In Memoriam: Dr. Nishan Parlakian (1925-2011)
We deeply mourn the loss of Dr. Nishan Parlakian, a longtime member of Ararat’s editorial board, who passed away on September 12, 2011 in Long Beach, NY. He was 86 years old.
Parlakian was born on July 11, 1925 in New York City, son of Raphael, a jeweler born in Sepastia, and Rose (O’Hanion). Early on, Nishan’s interest in literature was fostered by his father, who also wrote poetry that was regarded seriously by Daniel Varoujan. Later in life, Nishan published a volume of his father’s poetry in Yerevan, entitled Yergink Yergir yev Khorhurt [Heaven, Earth and Supreme Intelligence Beyond] 1919-1922.
After serving in World War II, he studied at Columbia University, receiving two M.A. degrees and a Ph.D. in Drama.
Dr. Parlakian was Professor Emeritus in Theater and Speech at John Jay College (CUNY) where he taught for thirty years, and past president of the Pirandello Society of America. He was also an Honorary Board member of the Armenian Dramatic Arts Alliance.
In 1972 Nishan Parlakian was invited by Archbishop Torkom Manoogian, Primate of the Eastern Diocese of the Armenian Church of America (now the Armenian Patriarch of Jerusalem), to take over the Diocesan Drama Group and stage plays in the Armenian language. For twelve years he produced the works of such eminent Armenian dramatists as Alexander Shirvanzade, Gabriel Sundukian and Hagop Baronian. In the same period, he instructed both Armenian School youths and college level students in theater. With his Diocesan Players he toured the Armenian parishes in Philadelphia, Troy, Hartford, Providence and Boston.
He translated a number of plays from Armenian, including Shirvanzade’s For the Sake of Honor, published by St. Vartan Press and reprinted in the Columbia University Press anthology, Modern Armenian Drama (2001), which he edited with S. Peter Cowe. Subsequently, he edited two companion volumes: Contemporary Armenian American Drama: An Anthology of Ancestral Voices (Columbia, 2004) and Notable Women in Modern Armenian Drama: An Anthology (NAASR and AIWA, 2009).
Plays written or translated by Parlakian that have been produced include Their Hills Are Scarred, Master Theatre, New York City, 1949; Plagiarized, Pace University, New York City, 1965; What Does Greta Garbo Mean to You?, Churchyard Playhouse, 1976; Cast the First Stone, Quaigh Theatre, New York City, 1975; For the Sake of Honor, Classic Theatre, New York City, 1976; Evil Spirit, Classic, New York City, 1980.
Other works by Parlakian include a play, The Last Mohigian, and an unpublished novel, Karabagh Force Six.
In the early 1950s, Dr. Parlakian directed plays for the Armenian Students Association, which, in 1999, presented him with the Arthur H. Dadian Armenian Heritage Award for outstanding contributions on behalf of Armenian studies and culture. In 1960 he also received an honorary citation for his original play “Plagiarized” from the Stanley Awards Contest Committee that included Richard Watts Jr., chief critic of the New York Post. The play was subsequently produced at Pace University and published in First Stage (1965). In 1988, he received the International Arts Award of Columbus Countdown: 1992 for his ethnic Armenian play, Grandma, Pray for Me. The work had been produced earlier that year by the Classic Theater and published by Griffon House. Dr. Parlakian wrote many articles on Armenian theater and literature, co-authoring the important study “Armenian Literature: Between East and West”, which appeared in the Armenia volume of The Review of National Literatures (1984). In 1981, he took part in the National Endowment for the Humanities (NEH)-sponsored Shakespeare Summerfest, staging a bilingual segment (Armenian and English) of the Shakespeare and the World program at the Museum of Natural History, also repeated at the Diocese. His introduction to that presentation was published in the October 1984 issue of the CNL World Report and by the Diocese. Professor Parlakian also prepared an overview of Armenian theater groups in America from the beginning of the last century which appeared as a chapter in Ethnic Theater in the United States (1980).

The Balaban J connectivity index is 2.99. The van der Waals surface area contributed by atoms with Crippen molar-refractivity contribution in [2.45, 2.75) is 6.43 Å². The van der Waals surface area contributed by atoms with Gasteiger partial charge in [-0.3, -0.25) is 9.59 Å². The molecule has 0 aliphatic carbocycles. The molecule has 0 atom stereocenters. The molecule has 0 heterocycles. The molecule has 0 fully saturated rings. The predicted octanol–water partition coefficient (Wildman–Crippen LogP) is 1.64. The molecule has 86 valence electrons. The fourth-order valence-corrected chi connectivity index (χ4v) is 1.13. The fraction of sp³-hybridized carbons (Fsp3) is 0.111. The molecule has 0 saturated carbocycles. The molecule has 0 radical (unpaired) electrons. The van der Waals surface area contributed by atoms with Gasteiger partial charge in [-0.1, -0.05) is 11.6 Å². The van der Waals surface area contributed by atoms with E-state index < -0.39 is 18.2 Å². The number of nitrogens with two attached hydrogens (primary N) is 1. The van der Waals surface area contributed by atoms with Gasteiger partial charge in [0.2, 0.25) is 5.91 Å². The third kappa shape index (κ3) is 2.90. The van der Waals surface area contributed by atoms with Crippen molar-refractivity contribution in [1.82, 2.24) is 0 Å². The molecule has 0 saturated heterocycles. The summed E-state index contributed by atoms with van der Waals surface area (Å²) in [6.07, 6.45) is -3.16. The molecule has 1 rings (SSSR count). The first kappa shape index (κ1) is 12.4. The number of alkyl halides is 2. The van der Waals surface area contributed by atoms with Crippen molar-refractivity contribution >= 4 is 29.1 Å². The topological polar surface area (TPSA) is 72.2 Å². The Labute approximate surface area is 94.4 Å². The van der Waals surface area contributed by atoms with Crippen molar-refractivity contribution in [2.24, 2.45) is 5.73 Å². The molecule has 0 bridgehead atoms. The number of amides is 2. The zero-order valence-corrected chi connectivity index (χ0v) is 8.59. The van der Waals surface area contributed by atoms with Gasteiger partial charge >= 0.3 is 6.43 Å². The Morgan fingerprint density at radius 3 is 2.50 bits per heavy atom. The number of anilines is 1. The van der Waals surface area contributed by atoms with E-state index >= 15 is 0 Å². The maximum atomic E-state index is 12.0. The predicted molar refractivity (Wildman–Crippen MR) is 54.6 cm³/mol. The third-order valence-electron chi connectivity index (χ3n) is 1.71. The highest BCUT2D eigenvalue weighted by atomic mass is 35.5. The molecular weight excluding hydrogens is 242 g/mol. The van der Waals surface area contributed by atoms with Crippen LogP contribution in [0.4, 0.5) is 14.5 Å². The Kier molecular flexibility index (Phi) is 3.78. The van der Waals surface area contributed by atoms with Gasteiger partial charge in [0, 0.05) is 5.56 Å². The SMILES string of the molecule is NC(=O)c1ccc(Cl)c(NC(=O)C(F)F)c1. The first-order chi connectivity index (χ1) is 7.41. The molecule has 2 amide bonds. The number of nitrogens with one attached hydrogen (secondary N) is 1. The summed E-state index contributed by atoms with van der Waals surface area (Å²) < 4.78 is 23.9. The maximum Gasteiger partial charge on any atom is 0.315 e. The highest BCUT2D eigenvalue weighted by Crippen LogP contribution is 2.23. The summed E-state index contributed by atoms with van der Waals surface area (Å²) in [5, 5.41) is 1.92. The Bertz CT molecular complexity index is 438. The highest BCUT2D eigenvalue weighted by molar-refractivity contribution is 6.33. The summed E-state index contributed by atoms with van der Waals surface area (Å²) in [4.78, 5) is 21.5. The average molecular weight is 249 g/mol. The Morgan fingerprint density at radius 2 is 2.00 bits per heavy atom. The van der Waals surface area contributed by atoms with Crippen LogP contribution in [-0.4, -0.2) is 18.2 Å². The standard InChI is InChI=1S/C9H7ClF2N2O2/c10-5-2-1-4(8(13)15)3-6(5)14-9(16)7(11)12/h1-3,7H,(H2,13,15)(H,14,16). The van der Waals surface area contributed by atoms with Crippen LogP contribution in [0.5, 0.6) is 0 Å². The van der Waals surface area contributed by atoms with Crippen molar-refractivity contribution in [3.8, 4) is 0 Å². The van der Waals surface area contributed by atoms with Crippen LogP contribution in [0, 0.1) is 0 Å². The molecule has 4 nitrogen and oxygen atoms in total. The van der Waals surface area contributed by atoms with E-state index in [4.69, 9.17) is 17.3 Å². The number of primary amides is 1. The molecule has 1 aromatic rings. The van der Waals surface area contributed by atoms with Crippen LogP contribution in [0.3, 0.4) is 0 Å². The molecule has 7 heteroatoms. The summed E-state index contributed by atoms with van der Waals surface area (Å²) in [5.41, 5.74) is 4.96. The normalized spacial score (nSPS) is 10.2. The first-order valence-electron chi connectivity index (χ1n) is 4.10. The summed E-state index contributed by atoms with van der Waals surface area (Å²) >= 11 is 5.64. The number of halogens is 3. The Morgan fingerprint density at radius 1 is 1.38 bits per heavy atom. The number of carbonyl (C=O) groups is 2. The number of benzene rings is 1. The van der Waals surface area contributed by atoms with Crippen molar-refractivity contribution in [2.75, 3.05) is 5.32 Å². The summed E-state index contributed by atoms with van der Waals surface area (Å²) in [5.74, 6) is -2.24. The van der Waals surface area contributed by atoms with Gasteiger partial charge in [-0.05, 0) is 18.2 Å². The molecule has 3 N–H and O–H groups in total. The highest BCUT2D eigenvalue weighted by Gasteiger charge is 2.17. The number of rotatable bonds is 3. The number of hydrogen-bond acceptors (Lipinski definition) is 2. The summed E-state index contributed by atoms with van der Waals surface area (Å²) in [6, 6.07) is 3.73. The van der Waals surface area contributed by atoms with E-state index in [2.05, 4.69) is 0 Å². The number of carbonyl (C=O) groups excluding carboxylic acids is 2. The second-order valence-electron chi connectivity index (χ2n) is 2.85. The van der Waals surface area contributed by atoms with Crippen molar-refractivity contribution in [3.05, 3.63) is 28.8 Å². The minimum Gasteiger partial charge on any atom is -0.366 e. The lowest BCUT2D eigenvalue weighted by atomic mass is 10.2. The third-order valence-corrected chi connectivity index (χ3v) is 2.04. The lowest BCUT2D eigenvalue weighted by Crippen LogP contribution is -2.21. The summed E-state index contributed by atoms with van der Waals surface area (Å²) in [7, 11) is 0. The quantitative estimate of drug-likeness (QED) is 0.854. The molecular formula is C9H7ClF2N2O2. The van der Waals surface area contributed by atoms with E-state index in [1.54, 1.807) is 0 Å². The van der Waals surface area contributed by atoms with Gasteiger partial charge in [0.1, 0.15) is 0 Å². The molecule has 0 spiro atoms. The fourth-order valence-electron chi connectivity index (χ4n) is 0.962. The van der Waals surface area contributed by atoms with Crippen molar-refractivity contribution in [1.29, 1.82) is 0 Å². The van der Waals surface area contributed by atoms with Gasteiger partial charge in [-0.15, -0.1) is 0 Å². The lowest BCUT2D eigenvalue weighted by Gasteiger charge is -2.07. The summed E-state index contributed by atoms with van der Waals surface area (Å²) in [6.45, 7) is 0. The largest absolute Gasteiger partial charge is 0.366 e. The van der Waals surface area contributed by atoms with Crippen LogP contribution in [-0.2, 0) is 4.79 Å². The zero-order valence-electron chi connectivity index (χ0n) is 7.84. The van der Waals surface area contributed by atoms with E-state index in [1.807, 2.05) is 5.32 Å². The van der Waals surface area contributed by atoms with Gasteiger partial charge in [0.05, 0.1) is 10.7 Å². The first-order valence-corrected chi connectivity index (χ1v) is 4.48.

While serving for thirty years on the board of the Ararat Quarterly, he not only edited a complete issue on the works of Armenian-American playwrights, but also wrote on the great Armenian director Eugene Vakhtangov, as well as the renowned playwrights Shirvanzade and Saroyan.
Dr. Parlakian was an avid observer of theatrical activity in the homeland. In 1979, when he was a guest of the Armenian government for several weeks, he saw some three dozen plays and many rehearsals. As a Fulbright Senior Lecturer at Yerevan State University in 1992, he observed the elimination of Soviet-style censorship in government- subsidized theater with the coming of democracy: his observations were published in the CNL World Report (1993).
A few years ago, Dr. Parlakian was honored at the Diocese of the Armenian Church of America (Eastern). The main speaker was Max Boudakian, his best man and close friend.
Dr. Parlakian is survived by his wife of 59 years, Florence (Mechtel), a librarian; children Nishan Payel and Elizabeth Rose; niece Pamela and nephew Jay. He was predeceased by his brother John Joseph in 1994.